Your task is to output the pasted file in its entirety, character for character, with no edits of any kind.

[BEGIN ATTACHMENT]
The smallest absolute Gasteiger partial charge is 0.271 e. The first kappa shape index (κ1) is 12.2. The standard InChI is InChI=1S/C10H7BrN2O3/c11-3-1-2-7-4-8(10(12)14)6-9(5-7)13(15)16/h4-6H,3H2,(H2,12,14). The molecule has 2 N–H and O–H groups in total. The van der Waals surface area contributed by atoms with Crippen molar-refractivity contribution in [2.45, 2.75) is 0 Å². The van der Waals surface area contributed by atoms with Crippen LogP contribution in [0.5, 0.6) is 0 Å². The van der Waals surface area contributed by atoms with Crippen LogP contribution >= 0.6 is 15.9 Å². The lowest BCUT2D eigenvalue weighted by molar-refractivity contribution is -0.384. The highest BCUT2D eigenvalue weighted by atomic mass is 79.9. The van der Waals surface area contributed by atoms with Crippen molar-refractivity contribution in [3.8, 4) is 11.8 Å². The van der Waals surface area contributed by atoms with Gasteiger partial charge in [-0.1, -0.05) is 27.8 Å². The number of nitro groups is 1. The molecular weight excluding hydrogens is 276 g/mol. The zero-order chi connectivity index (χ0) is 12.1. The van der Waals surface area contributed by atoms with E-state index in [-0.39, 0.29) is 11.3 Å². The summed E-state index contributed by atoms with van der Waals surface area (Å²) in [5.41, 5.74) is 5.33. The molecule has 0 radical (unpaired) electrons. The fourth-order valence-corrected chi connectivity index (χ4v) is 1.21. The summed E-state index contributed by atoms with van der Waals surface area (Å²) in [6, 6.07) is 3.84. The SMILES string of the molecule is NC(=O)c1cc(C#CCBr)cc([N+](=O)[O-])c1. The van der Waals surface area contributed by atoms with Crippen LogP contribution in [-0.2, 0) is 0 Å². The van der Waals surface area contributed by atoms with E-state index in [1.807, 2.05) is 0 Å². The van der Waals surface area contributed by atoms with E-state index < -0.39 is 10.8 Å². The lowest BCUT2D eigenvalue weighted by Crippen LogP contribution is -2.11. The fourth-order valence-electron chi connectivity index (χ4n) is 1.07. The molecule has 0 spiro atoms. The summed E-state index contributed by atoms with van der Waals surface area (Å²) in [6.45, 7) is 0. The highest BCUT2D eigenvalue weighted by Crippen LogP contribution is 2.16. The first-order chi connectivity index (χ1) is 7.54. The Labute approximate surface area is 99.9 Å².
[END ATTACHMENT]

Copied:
The smallest absolute Gasteiger partial charge is 0.271 e. The first kappa shape index (κ1) is 12.2. The standard InChI is InChI=1S/C10H7BrN2O3/c11-3-1-2-7-4-8(10(12)14)6-9(5-7)13(15)16/h4-6H,3H2,(H2,12,14). The molecule has 2 N–H and O–H groups in total. The van der Waals surface area contributed by atoms with Crippen molar-refractivity contribution in [2.45, 2.75) is 0 Å². The van der Waals surface area contributed by atoms with Crippen LogP contribution in [0.5, 0.6) is 0 Å². The van der Waals surface area contributed by atoms with Crippen LogP contribution >= 0.6 is 15.9 Å². The lowest BCUT2D eigenvalue weighted by molar-refractivity contribution is -0.384. The highest BCUT2D eigenvalue weighted by atomic mass is 79.9. The van der Waals surface area contributed by atoms with Crippen molar-refractivity contribution in [3.8, 4) is 11.8 Å². The van der Waals surface area contributed by atoms with Gasteiger partial charge in [-0.1, -0.05) is 27.8 Å². The number of nitro groups is 1. The molecular weight excluding hydrogens is 276 g/mol. The zero-order chi connectivity index (χ0) is 12.1. The van der Waals surface area contributed by atoms with E-state index in [-0.39, 0.29) is 11.3 Å². The summed E-state index contributed by atoms with van der Waals surface area (Å²) in [5.41, 5.74) is 5.33. The molecule has 0 radical (unpaired) electrons. The fourth-order valence-corrected chi connectivity index (χ4v) is 1.21. The summed E-state index contributed by atoms with van der Waals surface area (Å²) in [6, 6.07) is 3.84. The SMILES string of the molecule is NC(=O)c1cc(C#CCBr)cc([N+](=O)[O-])c1. The van der Waals surface area contributed by atoms with Crippen LogP contribution in [-0.2, 0) is 0 Å². The van der Waals surface area contributed by atoms with E-state index in [1.807, 2.05) is 0 Å². The van der Waals surface area contributed by atoms with E-state index < -0.39 is 10.8 Å². The lowest BCUT2D eigenvalue weighted by Crippen LogP contribution is -2.11. The fourth-order valence-electron chi connectivity index (χ4n) is 1.07. The molecule has 0 spiro atoms. The summed E-state index contributed by atoms with van der Waals surface area (Å²) in [6.45, 7) is 0. The highest BCUT2D eigenvalue weighted by Crippen LogP contribution is 2.16. The first-order chi connectivity index (χ1) is 7.54. The Labute approximate surface area is 99.9 Å².